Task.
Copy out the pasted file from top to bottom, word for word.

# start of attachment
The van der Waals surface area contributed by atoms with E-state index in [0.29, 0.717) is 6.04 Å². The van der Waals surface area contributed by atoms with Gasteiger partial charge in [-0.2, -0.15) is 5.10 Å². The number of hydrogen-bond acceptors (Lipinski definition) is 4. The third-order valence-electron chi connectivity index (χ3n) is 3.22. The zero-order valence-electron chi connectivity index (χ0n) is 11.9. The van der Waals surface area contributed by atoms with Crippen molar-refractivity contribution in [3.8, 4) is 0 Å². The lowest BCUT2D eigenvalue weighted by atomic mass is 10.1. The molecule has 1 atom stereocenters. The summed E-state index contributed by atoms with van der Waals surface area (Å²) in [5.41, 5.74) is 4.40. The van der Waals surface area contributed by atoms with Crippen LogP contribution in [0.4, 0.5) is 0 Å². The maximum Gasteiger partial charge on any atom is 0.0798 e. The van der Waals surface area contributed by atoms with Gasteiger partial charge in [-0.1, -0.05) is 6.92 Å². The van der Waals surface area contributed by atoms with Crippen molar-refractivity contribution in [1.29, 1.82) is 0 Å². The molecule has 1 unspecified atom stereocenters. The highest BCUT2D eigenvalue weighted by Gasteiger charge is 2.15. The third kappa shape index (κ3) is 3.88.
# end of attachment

The van der Waals surface area contributed by atoms with E-state index in [0.29, 0.717) is 6.04 Å². The van der Waals surface area contributed by atoms with Gasteiger partial charge in [-0.2, -0.15) is 5.10 Å². The number of hydrogen-bond acceptors (Lipinski definition) is 4. The third-order valence-electron chi connectivity index (χ3n) is 3.22. The zero-order valence-electron chi connectivity index (χ0n) is 11.9. The van der Waals surface area contributed by atoms with Crippen molar-refractivity contribution in [3.8, 4) is 0 Å². The lowest BCUT2D eigenvalue weighted by atomic mass is 10.1. The molecule has 1 atom stereocenters. The summed E-state index contributed by atoms with van der Waals surface area (Å²) in [5.41, 5.74) is 4.40. The van der Waals surface area contributed by atoms with Crippen LogP contribution in [0.4, 0.5) is 0 Å². The maximum Gasteiger partial charge on any atom is 0.0798 e. The van der Waals surface area contributed by atoms with Gasteiger partial charge in [-0.1, -0.05) is 6.92 Å². The van der Waals surface area contributed by atoms with Crippen molar-refractivity contribution in [1.29, 1.82) is 0 Å². The molecule has 1 unspecified atom stereocenters. The highest BCUT2D eigenvalue weighted by Gasteiger charge is 2.15. The third kappa shape index (κ3) is 3.88.